Grant Holley

About Me

A founding partner of the firm, Grant enjoys helping people do business well.  With more than 30 years' experience as a legal professional, and more than 20 years' as an educator in commercial law, his skills set makes him an effective professional who leads well and naturally engenders stakeholder buy-in.

At a Glance

Summary My Details
Key areas of expertise:
  • Arbitration/mediation of financial advice disputes
  • Financial technology (FinTech) 
  • Litigation
  • Arbitration
  • ADR
  • Financial services law
  • Competition and Consumer Law
  • Commercial law & equity
Admitted to practice:  2/4/1984
Career achievements:
  • Grant was a member of the Victorian Bar between 1986 and 1995.  He founded Holley Nethercote Commercial & Financial Services Lawyers and sister company Compact - Compliance & Training, along with business partner Tim Nethercote in March 1995.
  • A contributing author to a number of legal publications and journals, including the Law Book Company's 'Laws of Australia', Butterworths' 'Halsbury's Laws of Australia', 'Encyclopaedia of Forms and Precedents' and 'Court Forms and Pleadings.  Grant has also authored a book 'Management and the Law'.
  • Grant is a founding member and Associate of the Australian Compliance Institute, and a fellow of the Resolution Institute.
Qualifications:
  • Bachelor of Economics
  • Bachelor of Laws
  • Master of Laws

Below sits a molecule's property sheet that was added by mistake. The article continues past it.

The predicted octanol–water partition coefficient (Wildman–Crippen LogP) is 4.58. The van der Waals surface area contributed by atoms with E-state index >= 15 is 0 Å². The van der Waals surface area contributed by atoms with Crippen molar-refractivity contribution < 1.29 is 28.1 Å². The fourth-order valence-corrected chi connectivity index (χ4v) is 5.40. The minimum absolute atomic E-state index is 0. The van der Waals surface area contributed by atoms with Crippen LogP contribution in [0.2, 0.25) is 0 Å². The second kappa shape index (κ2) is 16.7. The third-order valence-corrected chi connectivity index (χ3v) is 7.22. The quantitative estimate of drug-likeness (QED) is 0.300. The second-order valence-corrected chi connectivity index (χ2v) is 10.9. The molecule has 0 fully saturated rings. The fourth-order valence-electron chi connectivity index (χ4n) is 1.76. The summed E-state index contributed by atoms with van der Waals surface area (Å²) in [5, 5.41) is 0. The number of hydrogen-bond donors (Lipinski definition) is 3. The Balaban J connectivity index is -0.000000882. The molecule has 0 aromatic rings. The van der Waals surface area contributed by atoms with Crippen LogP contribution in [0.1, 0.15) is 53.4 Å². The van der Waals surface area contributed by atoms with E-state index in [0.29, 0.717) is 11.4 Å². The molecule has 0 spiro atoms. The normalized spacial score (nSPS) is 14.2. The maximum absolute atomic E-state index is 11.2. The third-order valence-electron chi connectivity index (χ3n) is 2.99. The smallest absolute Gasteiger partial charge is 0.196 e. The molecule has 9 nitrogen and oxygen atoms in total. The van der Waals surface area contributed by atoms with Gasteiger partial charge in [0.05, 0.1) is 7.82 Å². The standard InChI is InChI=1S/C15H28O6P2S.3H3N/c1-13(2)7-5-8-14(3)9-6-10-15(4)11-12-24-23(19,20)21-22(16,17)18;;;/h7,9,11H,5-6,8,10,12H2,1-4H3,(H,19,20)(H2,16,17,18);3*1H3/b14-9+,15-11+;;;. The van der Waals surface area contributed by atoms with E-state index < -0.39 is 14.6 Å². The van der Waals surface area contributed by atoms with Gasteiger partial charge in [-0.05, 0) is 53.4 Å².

• Fellow of the Resolution Institute
  • Cert IV training and assessment.  RG 146
Future aspirations: To continue making Holley Nethercote and Compact the No. 1 financial services law and compliance training firms in the Asia-Pacific region.
Interests outside of work:
  • Family
  • Music
  • Reading
  • Kayaking
  • Bike riding
  • Outdoor activities
Favourite quote:  “All generalisations are dangerous.”

Most recent blogs written by me

  • Financial Services Law

    Part V: Proprietary Companies Enter the Crowd-Sourced Funding Realm

    Monday, 29 October 2018
    On 12 September, Parliament passed the Corporations Amendment (Crowd-sourced Funding for Proprietary Companies) Bill 2017 (‘the Bill’). The new provisions commenced on 19 October 2018, extending the availability of crowd-sourced funding (‘CSF’) opportunities to proprietary companies. Until then, CSF had only been available to public companies, following the Corporations Amendment (Crowd-sourced Funding) Act 2017. The Bill’s amendments come as welcome news to proprietary companies, which make up the vast majority of registered companies in Australia.

    Keep Reading

  • Commercial Law

    Your obligations under Australia's new Modern Slavery Bill

    Monday, 17 September 2018
    Australia’s new Modern Slavery Bill 2018 (Cth) (‘the Bill’) was introduced into the House of Representatives on 28 June 2018 and is expected to be passed by the end of the year with bipartisan support. The Bill’s purpose is to address modern slavery risks in the supply chains of Australian goods and services by establishing a reporting framework for Australian entities.

    Keep Reading

  • Financial Services Law

    Part IV: Need Funding? Ask the crowd!

    Monday, 17 July 2017
    The Corporations Amendment (Crowd-sourced Funding) Act 2017 (‘the Act’) received royal assent on 28 March 2017 and will take effect on 28 September 2017. The Act has established a regulatory framework for crowd-sourced funding (‘CSF’), allowing public companies to raise up to $5 million a year from a large number of individual investors through an online platform.

    Keep Reading

Linked In
Email